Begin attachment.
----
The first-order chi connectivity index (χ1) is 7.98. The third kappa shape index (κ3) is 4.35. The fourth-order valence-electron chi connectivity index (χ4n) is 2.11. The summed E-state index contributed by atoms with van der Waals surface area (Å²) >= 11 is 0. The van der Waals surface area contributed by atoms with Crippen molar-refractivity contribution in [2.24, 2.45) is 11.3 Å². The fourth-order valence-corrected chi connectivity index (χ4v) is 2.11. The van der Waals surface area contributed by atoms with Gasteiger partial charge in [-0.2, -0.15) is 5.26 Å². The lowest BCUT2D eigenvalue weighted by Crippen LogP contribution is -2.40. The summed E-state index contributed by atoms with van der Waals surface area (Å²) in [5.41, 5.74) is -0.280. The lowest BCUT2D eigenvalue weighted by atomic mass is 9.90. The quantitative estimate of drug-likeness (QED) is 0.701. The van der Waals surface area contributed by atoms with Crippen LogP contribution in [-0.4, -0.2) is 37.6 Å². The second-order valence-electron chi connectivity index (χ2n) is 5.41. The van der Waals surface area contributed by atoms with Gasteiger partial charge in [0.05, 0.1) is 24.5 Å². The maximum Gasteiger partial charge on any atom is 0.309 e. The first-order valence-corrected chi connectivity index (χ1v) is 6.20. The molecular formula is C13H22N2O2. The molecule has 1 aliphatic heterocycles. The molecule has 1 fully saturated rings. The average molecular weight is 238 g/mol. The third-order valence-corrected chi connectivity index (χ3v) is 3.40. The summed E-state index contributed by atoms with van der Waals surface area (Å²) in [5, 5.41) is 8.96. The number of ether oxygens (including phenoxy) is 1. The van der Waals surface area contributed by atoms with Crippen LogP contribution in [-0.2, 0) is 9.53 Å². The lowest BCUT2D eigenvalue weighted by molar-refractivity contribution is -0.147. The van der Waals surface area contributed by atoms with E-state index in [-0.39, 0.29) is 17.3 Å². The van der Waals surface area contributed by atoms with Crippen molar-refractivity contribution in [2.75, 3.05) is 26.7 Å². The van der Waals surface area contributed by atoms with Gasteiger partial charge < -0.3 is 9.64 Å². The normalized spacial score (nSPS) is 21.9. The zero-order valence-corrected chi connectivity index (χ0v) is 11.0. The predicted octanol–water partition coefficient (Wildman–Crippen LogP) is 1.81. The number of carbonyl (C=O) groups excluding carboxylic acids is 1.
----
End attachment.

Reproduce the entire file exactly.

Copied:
The first-order chi connectivity index (χ1) is 7.98. The third kappa shape index (κ3) is 4.35. The fourth-order valence-electron chi connectivity index (χ4n) is 2.11. The summed E-state index contributed by atoms with van der Waals surface area (Å²) >= 11 is 0. The van der Waals surface area contributed by atoms with Crippen molar-refractivity contribution in [2.24, 2.45) is 11.3 Å². The fourth-order valence-corrected chi connectivity index (χ4v) is 2.11. The van der Waals surface area contributed by atoms with Gasteiger partial charge in [-0.2, -0.15) is 5.26 Å². The lowest BCUT2D eigenvalue weighted by Crippen LogP contribution is -2.40. The summed E-state index contributed by atoms with van der Waals surface area (Å²) in [5.41, 5.74) is -0.280. The lowest BCUT2D eigenvalue weighted by atomic mass is 9.90. The quantitative estimate of drug-likeness (QED) is 0.701. The van der Waals surface area contributed by atoms with Crippen LogP contribution in [-0.4, -0.2) is 37.6 Å². The second-order valence-electron chi connectivity index (χ2n) is 5.41. The van der Waals surface area contributed by atoms with Gasteiger partial charge in [0.05, 0.1) is 24.5 Å². The maximum Gasteiger partial charge on any atom is 0.309 e. The first-order valence-corrected chi connectivity index (χ1v) is 6.20. The molecular formula is C13H22N2O2. The molecule has 1 aliphatic heterocycles. The molecule has 1 fully saturated rings. The average molecular weight is 238 g/mol. The third-order valence-corrected chi connectivity index (χ3v) is 3.40. The summed E-state index contributed by atoms with van der Waals surface area (Å²) in [5, 5.41) is 8.96. The number of ether oxygens (including phenoxy) is 1. The van der Waals surface area contributed by atoms with Crippen LogP contribution in [-0.2, 0) is 9.53 Å². The lowest BCUT2D eigenvalue weighted by molar-refractivity contribution is -0.147. The van der Waals surface area contributed by atoms with E-state index in [-0.39, 0.29) is 17.3 Å². The van der Waals surface area contributed by atoms with Crippen molar-refractivity contribution in [2.75, 3.05) is 26.7 Å². The van der Waals surface area contributed by atoms with Gasteiger partial charge < -0.3 is 9.64 Å². The normalized spacial score (nSPS) is 21.9. The zero-order valence-corrected chi connectivity index (χ0v) is 11.0. The predicted octanol–water partition coefficient (Wildman–Crippen LogP) is 1.81. The number of carbonyl (C=O) groups excluding carboxylic acids is 1.